Just about any situation can provide life lessons if we’re open to them. This week I had plenty of time to think about three life-changing lessons we can learn from water.
My family and I were on vacation in Hershey, Pennsylvania. It rained our entire 4-hour drive down from Syracuse. We were stuck in the car anyway, so it wasn’t the worst thing in the world, but it also wasn’t the most relaxing drive.
Maybe it was the consistent pounding of raindrops on the minivan or the rhythmic sloshing of the wipers, or maybe it was the delirium caused by the long drive. Whatever the cause, I spent a good part of it thinking. And some of that thought was devoted to the effect water plays in our lives.
It’s a little random, I know. But after that drive, I’m convinced water carries some interesting metaphors about life. Before you start wondering if I’ve lost my mind, here are three life-changing lessons water can teach us.
1. Moderation is Crucial
All living things need water to survive. Plants, animals, humans. If we don’t get enough, we die. But if we get too much, we will die from that too. Somewhere on a scale of dying of thirst and drowning is a spot that represents just the right amount of water.
Our experiences in life are the same way. Staying out late can be fun. A piece of chocolate cake is delicious. Skipping one class isn’t going to make you fail. But one night out a week easily becomes three. One piece of cake becomes the whole thing. And who only skips class once?
The trick isn’t to never go out or avoid all desserts. Just like we can’t completely go without water, we shouldn’t cut all the things that bring us joy. Instead, we need to understand that overindulgence is tempting and troublesome. Somewhere in the middle is where we need to be.
2. Persistence Brings Progress
Six million years ago the Colorado River started carving out a path through what is now known as the Grand Canyon. At that time the Canyon didn’t look anything close to what it looks like now. But day after day, year after year, the river runs against the walls, eroding a little bit more.
The naked eye can’t notice a change between the canyon of today and when the first humans inhabited it thousands of years ago. In other words, the Colorado River has been doing its thing, every single minute of every day for centuries. And at the end of every year, there’s very little visual progress to show for it.
That’s how life goes too. Sure, we don’t have thousands of years to make progress but think about any goal you might be working on. Losing weight. Building muscle. Writing a book. If you eat a little bit less today, nobody notices. But do that every day for three months and the before and after photos will tell a different story.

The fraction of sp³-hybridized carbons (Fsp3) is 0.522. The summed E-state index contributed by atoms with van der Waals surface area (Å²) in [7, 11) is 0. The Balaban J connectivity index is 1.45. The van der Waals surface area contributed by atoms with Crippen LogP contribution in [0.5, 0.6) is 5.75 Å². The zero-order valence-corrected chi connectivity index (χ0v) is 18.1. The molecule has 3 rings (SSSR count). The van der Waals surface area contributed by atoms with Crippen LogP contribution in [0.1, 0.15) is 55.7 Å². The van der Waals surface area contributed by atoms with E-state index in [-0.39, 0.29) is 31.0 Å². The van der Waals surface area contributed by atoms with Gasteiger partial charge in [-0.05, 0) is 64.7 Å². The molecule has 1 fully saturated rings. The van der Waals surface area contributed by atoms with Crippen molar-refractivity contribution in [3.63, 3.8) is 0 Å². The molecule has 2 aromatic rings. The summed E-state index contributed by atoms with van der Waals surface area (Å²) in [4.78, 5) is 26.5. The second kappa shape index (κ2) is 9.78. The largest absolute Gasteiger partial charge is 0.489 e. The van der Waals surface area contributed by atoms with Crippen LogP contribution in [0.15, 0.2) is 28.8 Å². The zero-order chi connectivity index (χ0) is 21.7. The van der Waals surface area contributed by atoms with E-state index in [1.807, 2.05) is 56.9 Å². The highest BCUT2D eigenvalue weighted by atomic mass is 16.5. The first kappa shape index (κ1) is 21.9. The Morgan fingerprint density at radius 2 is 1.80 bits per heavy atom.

Same with lifting weights. One workout won’t show much of a change. But fifty will. Writing a few paragraphs every day seems like only a few paragraphs. But when you string them all together, you’ve got a book. There are very few meaningful things in life that can happen all at once. Most require the same methodical, continuous persistence we see in the Colorado River.
3. Life Can Take Whatever Shape We Need
Water is complex. In its liquid state, it can erode the walls of the Grand Canyon or sustain (or take) life. But it can also transform into a solid and preserve things that would otherwise perish. And, if that magic trick isn’t enough, it can also become a gas and power a locomotive or a boat.
Water is powerful. But it’s also malleable. It conforms to the shape it is most needed in. Life is no different. We are in control of the state our life takes on. And we hold the power to change it when necessary.
It’s easy to get caught up in the everyday stress of life and think there aren’t things we can do to affect change. But our state of mind is well within our control. And, like water, a subtle change in our state can dramatically improve how equipped we are to handle different challenges.
Some situations call for us to be firm like ice and hold our ground. Others call for us to push forward, full steam ahead. And still, others need us to be flexible and go with the flow, like water in its liquid state. Ultimately, we are in control of which form we take in which circumstances.
What To Do With Life-Changing Lessons
Life throws all sorts of lessons at us. Some clunk us over the head so hard they’re impossible to miss. Others, like water being water, exist all around and don’t call out. If we’re not paying attention, we could miss them.
But, if we’re open to the idea that every life experience is a learning experience, then there will always be opportunities to grow. Driving through the non-stop rain for four hours doesn’t hurt, either.